Hyperammonemia caused either by inborn errors of metabolism, liver failure or extreme catabolic stress can be life threatening and can cause severe brain damage resulting in intellectual and developmental disabilities. Available therapies are mainly targeted at reducing blood ammonia levels and although they can fervent death from brain edema, they are inefficient at reducing or preventing brain damage. Here we propose to develop novel treatment aimed at protecting the brain from elevated levels of blood ammonia. The proposed studies will use zebrafish and mouse models of hyperammonemia to screen and validate small molecules for their ability to provide neuroprotection from hyperammonemia. In addition, biomarkers for hyperammonemia will be explored in zebrafish to gain insights into the mechanisms of neuroprotection afforded by selected small molecules.
The specific aims are: 1. To identify small molecules that afford protection from ammonia using a 2- stage screen in zebrafish and NAGSko mice.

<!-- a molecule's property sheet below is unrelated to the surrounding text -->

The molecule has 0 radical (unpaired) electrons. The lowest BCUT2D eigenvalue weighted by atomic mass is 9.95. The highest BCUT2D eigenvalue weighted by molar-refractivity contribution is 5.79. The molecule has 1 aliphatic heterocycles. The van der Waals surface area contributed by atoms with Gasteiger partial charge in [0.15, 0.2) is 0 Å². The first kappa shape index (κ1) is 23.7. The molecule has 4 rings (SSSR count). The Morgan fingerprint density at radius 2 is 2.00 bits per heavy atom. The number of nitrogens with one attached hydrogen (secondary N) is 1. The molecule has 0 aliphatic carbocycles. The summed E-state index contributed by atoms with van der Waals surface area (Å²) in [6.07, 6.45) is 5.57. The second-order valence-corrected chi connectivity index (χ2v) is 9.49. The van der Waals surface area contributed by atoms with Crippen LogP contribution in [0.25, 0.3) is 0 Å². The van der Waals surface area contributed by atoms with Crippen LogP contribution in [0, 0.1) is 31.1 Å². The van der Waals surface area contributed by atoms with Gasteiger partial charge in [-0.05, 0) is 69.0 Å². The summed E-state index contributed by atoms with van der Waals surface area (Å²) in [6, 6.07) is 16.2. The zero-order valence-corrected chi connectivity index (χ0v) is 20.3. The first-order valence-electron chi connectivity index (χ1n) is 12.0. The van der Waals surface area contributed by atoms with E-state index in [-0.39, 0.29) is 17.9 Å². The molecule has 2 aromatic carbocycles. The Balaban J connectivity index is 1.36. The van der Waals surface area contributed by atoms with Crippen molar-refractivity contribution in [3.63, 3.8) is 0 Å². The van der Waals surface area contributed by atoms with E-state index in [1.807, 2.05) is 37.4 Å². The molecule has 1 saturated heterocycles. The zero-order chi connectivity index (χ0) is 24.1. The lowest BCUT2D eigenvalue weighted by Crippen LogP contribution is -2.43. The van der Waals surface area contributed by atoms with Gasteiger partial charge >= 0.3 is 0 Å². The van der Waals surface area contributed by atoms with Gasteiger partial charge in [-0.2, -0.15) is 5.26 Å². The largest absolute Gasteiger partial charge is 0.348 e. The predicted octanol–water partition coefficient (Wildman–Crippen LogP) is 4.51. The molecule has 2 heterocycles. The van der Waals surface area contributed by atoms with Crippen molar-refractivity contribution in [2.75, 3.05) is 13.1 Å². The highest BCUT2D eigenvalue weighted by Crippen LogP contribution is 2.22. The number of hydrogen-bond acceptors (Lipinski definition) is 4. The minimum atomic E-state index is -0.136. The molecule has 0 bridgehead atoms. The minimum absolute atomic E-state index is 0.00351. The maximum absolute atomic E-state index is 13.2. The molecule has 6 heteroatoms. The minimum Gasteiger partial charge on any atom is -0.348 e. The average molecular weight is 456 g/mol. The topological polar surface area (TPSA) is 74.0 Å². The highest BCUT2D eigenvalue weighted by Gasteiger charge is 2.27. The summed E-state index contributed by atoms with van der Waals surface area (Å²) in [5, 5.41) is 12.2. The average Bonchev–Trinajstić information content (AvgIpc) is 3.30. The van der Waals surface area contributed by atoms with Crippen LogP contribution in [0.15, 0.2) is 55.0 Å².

This aim will be accomplished by high throughput screening of small molecule libraries in zebrafish exposed to hyperammonemia followed by validation of effective molecules in a mouse genetic model of hyperammonemia (NAGSko). 2. To establish biochemical and molecular biomarkers of hyperammonemia in zebrafish.
This aim will use biochemical and gene expression methods in zebrafish to gain insights into the mechanisms of hyperammonemia and how protective molecule exert their effects on the brain in the context of these mechanisms. Overall, this exploratory project takes a new direction in tackling the devastating effects of hyperammonemia. If successful, drugs that result from this projects would be complementary to current treatment approaches eventually improving the outcome of patients with hyperammonemia.
This project is dedicated to the screen for drugs that will protect the brain from the toxic effects of ammonia and thus reduce and eventually eliminate brain damage from hyperammonemia. We will use zebrafish to quickly screen small molecule libraries for compounds that can protect zebrafish from ammonia toxicity;compounds that protect zebrafish from ammonia toxicity will then be tested in the mouse model of NAGS deficiency. The results from this project could lead the development of new treatments to protect the brain from the toxic effects of ammonia.
|Feldman, B; Tuchman, M; Caldovic, L (2014) A zebrafish model of hyperammonemia. Mol Genet Metab 113:142-7|